Africa’s high cocaine production worries UN
Africa’s contribution to global cocaine production has risen to record levels, posing concern to the United Nations Office on Drug and Crime.
In a new report, the UN body said that demand for cocaine increased due to Covid lockdowns. It also said coca cultivation, from which powdery cocaine is produced, rose by 35% between 2021 and 2022 to record levels.
Findings suggest new hubs for trafficking have emerged in West and Central Africa, the report said.
The report also said traffickers were using international postal services more often to get drugs to consumers.
Europe and North America are the largest markets for cocaine, followed by South and Central America and the Caribbean.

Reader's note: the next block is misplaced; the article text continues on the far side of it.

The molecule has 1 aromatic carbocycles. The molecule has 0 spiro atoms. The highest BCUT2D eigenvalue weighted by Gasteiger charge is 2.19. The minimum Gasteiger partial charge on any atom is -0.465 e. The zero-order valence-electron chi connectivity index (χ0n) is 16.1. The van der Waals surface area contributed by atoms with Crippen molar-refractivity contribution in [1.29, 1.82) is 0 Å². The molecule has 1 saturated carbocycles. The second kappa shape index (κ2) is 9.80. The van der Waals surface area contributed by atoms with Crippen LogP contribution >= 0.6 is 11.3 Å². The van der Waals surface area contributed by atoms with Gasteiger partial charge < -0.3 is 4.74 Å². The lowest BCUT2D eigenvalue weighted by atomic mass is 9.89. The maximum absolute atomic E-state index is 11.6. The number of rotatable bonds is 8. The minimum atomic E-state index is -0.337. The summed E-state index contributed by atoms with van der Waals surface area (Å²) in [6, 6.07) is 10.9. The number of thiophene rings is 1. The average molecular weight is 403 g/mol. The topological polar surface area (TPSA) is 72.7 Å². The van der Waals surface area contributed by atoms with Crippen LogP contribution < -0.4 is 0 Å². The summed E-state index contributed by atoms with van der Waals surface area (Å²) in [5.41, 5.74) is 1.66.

The report expressed fear that likely expansion of Africa drug market, though currently limited, is “a dangerous reality.”
The report says: “Seizure data suggest that the role of Africa, especially West and Central Africa, as a transit zone for cocaine on its way to markets in Europe has picked up substantially since 2019.
“Both the total quantity seized in Africa and the number of large seizures appear to have reached record levels during 2021.”
The report says the outbreak of Covid-19 had a “disruptive” effect on drug markets as international travel was severely curtailed.
Demand for cocaine slumped as night clubs and bars were shut during the pandemic lockdowns.
“However, the most recent data suggests this slump has had little impact on longer-term trends,” the report says. “The global supply of cocaine is at record levels.”
In the UK, the report says there has been a “significant increase” in seizures of cocaine in the “fast parcel and postal modes”.
Interceptions by law enforcement have also been on the rise – at a higher speed than production, the report outlines.